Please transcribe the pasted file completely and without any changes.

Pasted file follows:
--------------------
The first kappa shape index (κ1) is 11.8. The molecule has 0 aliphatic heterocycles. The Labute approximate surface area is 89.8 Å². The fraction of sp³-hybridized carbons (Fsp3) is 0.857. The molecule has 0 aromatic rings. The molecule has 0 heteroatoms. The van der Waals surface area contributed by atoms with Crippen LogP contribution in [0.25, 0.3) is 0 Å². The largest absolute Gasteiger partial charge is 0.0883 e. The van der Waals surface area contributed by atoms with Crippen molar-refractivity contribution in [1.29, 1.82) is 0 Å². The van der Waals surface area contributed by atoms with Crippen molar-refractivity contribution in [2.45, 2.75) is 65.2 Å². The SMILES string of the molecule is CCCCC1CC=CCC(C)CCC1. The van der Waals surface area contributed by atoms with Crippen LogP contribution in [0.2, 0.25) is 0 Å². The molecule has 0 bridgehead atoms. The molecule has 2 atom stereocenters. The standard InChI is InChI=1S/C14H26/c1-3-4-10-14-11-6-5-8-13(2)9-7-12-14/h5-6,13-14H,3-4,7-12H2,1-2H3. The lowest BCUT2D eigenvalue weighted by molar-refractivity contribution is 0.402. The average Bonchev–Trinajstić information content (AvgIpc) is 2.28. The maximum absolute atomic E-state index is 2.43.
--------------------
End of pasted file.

The first kappa shape index (κ1) is 11.8. The molecule has 0 aliphatic heterocycles. The Labute approximate surface area is 89.8 Å². The fraction of sp³-hybridized carbons (Fsp3) is 0.857. The molecule has 0 aromatic rings. The molecule has 0 heteroatoms. The van der Waals surface area contributed by atoms with Crippen LogP contribution in [0.25, 0.3) is 0 Å². The largest absolute Gasteiger partial charge is 0.0883 e. The van der Waals surface area contributed by atoms with Crippen molar-refractivity contribution in [1.29, 1.82) is 0 Å². The van der Waals surface area contributed by atoms with Crippen molar-refractivity contribution in [2.45, 2.75) is 65.2 Å². The SMILES string of the molecule is CCCCC1CC=CCC(C)CCC1. The van der Waals surface area contributed by atoms with Crippen LogP contribution in [0.2, 0.25) is 0 Å². The molecule has 0 bridgehead atoms. The molecule has 2 atom stereocenters. The standard InChI is InChI=1S/C14H26/c1-3-4-10-14-11-6-5-8-13(2)9-7-12-14/h5-6,13-14H,3-4,7-12H2,1-2H3. The lowest BCUT2D eigenvalue weighted by molar-refractivity contribution is 0.402. The average Bonchev–Trinajstić information content (AvgIpc) is 2.28. The maximum absolute atomic E-state index is 2.43.